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French luxury giant LVMH accused US jeweler Tiffany of “dishonesty” on Thursday, September 10, saying it would do battle in court as plans for a sparkling tie-up descended into bitter recrimination.
“LVMH was surprised by the lawsuit filed by Tiffany,” the French owner of brands such as Louis Vuitton, Dior, and Moet & Chandon said in a statement.
“LVMH considers that this action is totally unfounded. It has clearly been prepared by Tiffany a long time ago and communicated in a misleading way to shareholders and is defamatory.
“The long preparation of this assignment demonstrates the dishonesty of Tiffany in its relations with LVMH,” it added.
The French firm vowed to “defend itself vigorously” against Tiffany’s accusation that it had failed to seek regulatory approvals for the planned $16.2-billion acquisition in a timely manner.
LVMH also said it had been able to examine Tiffany’s current economic situation – the coronavirus pandemic has weighed heavily on the luxury sector – and its management of a crisis that has hammered its market value.
The French group “noted that the 1st half results and its perspectives for 2020 are very disappointing, and significantly inferior to those of comparable brands of the LVMH group during this period.”
It thus “confirms that the necessary conditions for the conclusion of the acquisition of Tiffany are not fulfilled.”
After LVMH called off the acquisition, Tiffany vowed to take legal action to push the deal through.
The French group said on Wednesday, September 9, that its board had decided not to proceed with the deal following “a succession of events which undermine the acquisition of Tiffany & Co,” notably US threats to slap tariffs on French products.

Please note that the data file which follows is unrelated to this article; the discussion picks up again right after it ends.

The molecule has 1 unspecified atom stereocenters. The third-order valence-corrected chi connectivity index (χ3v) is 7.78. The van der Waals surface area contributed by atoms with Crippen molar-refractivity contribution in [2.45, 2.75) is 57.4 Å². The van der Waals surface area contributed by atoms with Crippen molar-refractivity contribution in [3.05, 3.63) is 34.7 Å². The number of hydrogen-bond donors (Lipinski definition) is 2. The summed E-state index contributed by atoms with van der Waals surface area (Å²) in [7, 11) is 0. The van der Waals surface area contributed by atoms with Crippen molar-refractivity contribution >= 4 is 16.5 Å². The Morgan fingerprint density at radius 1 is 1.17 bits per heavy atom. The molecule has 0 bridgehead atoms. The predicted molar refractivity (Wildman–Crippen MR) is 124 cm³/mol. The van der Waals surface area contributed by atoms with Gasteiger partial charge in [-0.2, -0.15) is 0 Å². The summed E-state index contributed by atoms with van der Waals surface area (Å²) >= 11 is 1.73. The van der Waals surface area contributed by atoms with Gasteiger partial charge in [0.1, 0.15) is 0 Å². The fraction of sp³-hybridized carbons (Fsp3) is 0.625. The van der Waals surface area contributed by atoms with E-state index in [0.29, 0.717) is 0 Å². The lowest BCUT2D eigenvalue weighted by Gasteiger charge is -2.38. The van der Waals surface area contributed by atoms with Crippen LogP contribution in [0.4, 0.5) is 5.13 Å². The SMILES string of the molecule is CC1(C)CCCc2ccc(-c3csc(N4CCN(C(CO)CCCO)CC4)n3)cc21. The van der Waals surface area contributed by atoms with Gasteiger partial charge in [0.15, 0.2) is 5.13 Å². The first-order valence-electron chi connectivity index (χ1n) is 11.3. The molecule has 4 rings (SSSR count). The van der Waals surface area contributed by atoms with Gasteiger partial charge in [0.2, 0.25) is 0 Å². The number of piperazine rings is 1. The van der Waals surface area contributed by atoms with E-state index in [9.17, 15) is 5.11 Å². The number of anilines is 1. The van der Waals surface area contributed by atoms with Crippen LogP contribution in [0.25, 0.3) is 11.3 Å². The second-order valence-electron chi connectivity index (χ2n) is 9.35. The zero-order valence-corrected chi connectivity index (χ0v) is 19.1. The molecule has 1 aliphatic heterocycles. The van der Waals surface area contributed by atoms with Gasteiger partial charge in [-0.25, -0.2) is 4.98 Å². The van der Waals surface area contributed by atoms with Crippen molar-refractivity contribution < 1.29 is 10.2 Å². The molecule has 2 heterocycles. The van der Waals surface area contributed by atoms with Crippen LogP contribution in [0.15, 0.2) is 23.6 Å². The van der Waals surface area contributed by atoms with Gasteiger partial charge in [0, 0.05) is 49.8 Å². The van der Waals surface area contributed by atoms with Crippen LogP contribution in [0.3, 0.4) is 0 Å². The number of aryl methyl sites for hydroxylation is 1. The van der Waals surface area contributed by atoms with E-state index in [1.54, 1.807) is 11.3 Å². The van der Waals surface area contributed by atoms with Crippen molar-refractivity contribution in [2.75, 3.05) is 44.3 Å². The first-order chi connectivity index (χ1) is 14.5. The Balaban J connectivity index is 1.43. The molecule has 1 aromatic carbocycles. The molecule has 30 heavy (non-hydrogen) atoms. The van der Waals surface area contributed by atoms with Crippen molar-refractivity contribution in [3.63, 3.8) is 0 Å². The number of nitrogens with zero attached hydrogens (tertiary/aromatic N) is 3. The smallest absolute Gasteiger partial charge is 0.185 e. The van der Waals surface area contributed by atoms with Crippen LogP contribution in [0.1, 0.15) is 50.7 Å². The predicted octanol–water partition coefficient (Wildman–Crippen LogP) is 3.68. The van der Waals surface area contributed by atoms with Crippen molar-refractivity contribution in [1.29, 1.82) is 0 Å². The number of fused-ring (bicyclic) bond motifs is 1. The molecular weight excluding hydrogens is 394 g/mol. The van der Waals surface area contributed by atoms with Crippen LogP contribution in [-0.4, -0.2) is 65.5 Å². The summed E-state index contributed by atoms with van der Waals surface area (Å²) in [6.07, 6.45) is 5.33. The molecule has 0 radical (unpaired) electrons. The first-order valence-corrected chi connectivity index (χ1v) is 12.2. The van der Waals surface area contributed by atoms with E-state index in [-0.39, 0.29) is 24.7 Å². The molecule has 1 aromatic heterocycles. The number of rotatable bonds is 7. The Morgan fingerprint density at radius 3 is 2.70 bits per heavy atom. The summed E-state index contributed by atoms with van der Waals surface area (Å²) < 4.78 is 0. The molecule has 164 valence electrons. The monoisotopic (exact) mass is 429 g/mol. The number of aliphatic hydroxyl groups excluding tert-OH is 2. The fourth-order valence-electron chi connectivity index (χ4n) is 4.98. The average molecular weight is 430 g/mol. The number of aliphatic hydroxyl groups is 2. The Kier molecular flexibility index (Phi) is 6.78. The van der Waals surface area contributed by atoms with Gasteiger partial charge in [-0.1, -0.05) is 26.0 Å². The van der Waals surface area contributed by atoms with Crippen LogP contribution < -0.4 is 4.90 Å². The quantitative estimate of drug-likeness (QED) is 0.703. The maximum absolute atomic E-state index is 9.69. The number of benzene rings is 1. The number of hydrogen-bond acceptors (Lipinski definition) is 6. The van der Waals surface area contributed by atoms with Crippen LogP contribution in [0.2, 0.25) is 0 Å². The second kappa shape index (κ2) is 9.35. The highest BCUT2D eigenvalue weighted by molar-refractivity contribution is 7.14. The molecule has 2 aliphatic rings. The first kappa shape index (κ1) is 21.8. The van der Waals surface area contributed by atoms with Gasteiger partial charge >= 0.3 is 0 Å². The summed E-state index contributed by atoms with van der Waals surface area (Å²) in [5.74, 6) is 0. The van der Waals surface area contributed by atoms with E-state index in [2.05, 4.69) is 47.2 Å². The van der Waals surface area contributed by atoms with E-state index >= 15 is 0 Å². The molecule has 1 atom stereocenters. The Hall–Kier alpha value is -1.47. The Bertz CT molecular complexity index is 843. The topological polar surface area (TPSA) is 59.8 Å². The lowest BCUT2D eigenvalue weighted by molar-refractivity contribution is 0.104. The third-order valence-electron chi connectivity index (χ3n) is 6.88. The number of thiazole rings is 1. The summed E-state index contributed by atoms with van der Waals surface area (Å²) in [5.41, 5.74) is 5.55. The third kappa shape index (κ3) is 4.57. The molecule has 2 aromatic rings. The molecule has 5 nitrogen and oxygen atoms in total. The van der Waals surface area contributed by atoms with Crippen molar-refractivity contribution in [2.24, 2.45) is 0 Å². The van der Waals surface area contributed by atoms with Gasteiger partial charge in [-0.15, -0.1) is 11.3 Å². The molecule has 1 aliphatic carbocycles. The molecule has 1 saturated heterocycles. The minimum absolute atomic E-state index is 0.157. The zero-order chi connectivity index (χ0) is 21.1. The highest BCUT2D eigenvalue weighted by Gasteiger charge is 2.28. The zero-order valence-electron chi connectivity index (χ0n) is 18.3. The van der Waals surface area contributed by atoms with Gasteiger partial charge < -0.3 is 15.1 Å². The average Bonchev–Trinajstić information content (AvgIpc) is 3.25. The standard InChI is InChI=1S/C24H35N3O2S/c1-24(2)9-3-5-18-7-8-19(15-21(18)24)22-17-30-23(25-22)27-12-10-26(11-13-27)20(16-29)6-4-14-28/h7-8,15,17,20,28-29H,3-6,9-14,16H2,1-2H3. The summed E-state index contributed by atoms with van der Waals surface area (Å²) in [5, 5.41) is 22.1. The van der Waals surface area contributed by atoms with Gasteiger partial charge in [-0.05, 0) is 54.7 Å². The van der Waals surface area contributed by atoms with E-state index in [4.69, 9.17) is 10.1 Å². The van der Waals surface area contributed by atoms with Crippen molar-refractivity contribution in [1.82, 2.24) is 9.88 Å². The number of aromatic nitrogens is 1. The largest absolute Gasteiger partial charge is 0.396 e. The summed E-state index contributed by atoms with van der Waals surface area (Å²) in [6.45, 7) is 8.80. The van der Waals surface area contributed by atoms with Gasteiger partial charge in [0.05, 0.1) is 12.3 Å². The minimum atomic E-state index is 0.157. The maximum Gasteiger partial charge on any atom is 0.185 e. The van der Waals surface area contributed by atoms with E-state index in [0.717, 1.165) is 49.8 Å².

It said that a letter from French Foreign Minister Jean-Yves Le Drian directed it to defer the deal in reaction to Washington’s tax threat and also noted that Tiffany had requested an extension to the closing date of the merger.
LVMH also says that Tiffany paid out large dividends while making losses, which has affected its operations and organization.
Tiffany’s market value is now much less than when the deal was signed.
Tiffany’s riposte was to accuse LVMH of breaching “obligations relating to obtaining antitrust clearance” for the deal.
Board chairman Roger Farah charged that LVMH was using “any available means” to avoid closing the transaction on the agreed terms.
But for LVMH, essential regulatory filings with European Union authorities would take place “as expected, in the following days and this is simply the result of the planning fixed by the European Commission, about which Tiffany is completely aware.”
A source close to the matter told Agence France-Presse, “All this shows that relations with Tiffany are affected long-term, if not broken altogether.”
Shares prices of the two companies were stable on Thursday as Tiffany gave up just 0.1% to $113.91 in late New York trading while LVMH was essentially unchanged at 404.35 euros.
LVMH had agreed to pay around $135 a share for Tiffany, but they traded for around $122 ahead of the LVMH announcement on Wednesday. – Rappler.com